Tort Reform

After we put up our post this morning about how Roy Pearson, of $54 million pants fame, might not get reappointed as an administrative law judge, a reader sent us this:

“Note this help wanted ad for a new DC ALJ (from the July 9 edition of the Legal Times).”

“I ask you: Coincidence, or just good planning?”

ALJ small Administrative Law Judge classified ad Legal Times Abovethelaw Above the Law blog.jpg
Hmm… A salary pushing the six-figures, and the ability to call yourself — or at least make restaurant reservations under — “judge”? That gig doesn’t sound half-bad…
Earlier: Roy Pearson: From Pseudo-Judge To Ex-Pseudo-Judge?

Roy Pearson Judge Roy L Pearson Abovethelaw Above the Law legal blog.jpgLast week we alluded to the possibility that Roy Pearson, plaintiff in the notorious $54 million pants case, might not be reappointed to his post as an administrative law judge. That possibility is now one step closer to being realized. From the Washington Post:

A city commission has voted to formally notify Administrative Law Judge Roy Pearson that he may not be reappointed to the bench, according to a government source.

In a letter sent to Pearson yesterday, the Commission on Selection and Tenure of Administrative Law Judges cited not only Pearson’s infamous failed lawsuit against Custom Cleaners, but his work as a judge the past two years.

So it’s not just about the pants. Pearson was also talking trash about his chief:

Concerns about Pearson’s temperament as an administrative law judge preceded the publicity about the lawsuit this spring….

In e-mails sent to his fellow judges and cited in the letter, Pearson’s contempt for Chief Administrative Law Judge Tyrone T. Butler was evident. In one of the missives, he spoke of protecting himself from any attempt by Butler “to knife” him. In another, he questioned Butler’s competence and integrity.

Talk of a knife fight? Is Roy Pearson a judge, or a summer associate?
David Nieporent, at Overlawyered, sums up the situation nicely: “Apparently trying to destroy a business by using the legal system to extort millions from the owners isn’t his big sin; his big sin is being rude to his boss.”
Litigious Judge’s Future Unclear [Washington Post]
Updates – August 8 [Overlawyered]
Earlier: Roy Pearson: No Justice, No Pants… No Job

Roy Pearson small Judge Roy L Pearson Abovethelaw Above the Law legal blog.JPGWhat do “Judge” Roy Pearson, of $54 million pants infamy, and ATL frequent commenter “Loyola 2L” have in common?
Both are — or should be — looking for new employment.
First, Pants Man Loses Case. Next, His Job [Raw Fisher / Washington Post]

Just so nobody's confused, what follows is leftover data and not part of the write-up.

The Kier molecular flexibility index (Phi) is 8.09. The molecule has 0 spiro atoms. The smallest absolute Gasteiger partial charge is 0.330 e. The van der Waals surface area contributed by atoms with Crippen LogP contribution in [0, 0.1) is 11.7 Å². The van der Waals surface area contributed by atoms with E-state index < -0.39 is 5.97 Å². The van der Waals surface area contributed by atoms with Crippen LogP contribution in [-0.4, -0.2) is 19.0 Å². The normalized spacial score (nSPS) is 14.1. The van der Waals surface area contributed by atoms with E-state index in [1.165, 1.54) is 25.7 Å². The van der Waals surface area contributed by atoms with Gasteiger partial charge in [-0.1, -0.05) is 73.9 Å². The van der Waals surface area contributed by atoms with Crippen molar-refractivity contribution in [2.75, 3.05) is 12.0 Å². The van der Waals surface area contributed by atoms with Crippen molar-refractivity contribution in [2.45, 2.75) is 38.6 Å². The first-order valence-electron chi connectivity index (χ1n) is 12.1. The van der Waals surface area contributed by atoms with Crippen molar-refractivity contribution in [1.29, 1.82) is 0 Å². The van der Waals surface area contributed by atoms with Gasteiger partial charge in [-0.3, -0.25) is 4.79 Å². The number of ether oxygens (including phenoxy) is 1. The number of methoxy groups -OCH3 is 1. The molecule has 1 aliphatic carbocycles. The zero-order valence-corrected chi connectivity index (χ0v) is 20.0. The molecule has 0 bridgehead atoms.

pants 2 Roy Pearson Judge Roy L Pearson Abovethelaw Above the Law blog.JPGSee the Associated Press and the WSJ Law Blog. From the AP:

The $54 million pants, as they’ve come to be known, were the subject of a widely mocked lawsuit that garnered international attention. Now, they have their own security guard….

On display [at a fundraiser last night] were what the Chungs say are the pants that Roy Pearson brought in, were misplaced, and were later found. The guests had appetizers and cocktails, and under the stern gaze of the security guard, some posed for photos with the pants.

Quips reader Melissa Zawadzki: “Don’t ya just love happy endings?”
The Smithsonian famously dissed Monica Lewinsky’s blue dress. But how can they say no to a pair of $54 million pants?
$54M Pants Star in Fundraiser [Associated Press]
The Great American Pants Suit Fundraiser [WSJ Law Blog]

Roy Pearson Judge Roy L Pearson Abovethelaw Above the Law legal blog.jpgAdministrative Law Judge Roy Pearson is still pressing (harhar) his $54 million lawsuit over a pair of pants. From the Washington Post’s Marc Fisher:

Despite a clear finding by D.C. Superior Court Judge Judith Bartnoff that Pearson’s case against Custom Cleaners had no merit and that the cleaners’ possible misplacing of a pair of Pearson’s pants was not worth a penny to the plaintiff, Pearson is back.

He wrote to defense lawyer Christopher Manning this week to let the Chung family know that Pearson plans to file today a motion arguing that Bartnoff failed to address Pearson’s legal claims and asking the judge to reverse her verdict in the case.

If you can stomach it, read the rest after the jump.

double red triangle arrows Continue reading “Just When You Thought It Was Safe To Go Back to the Cleaners”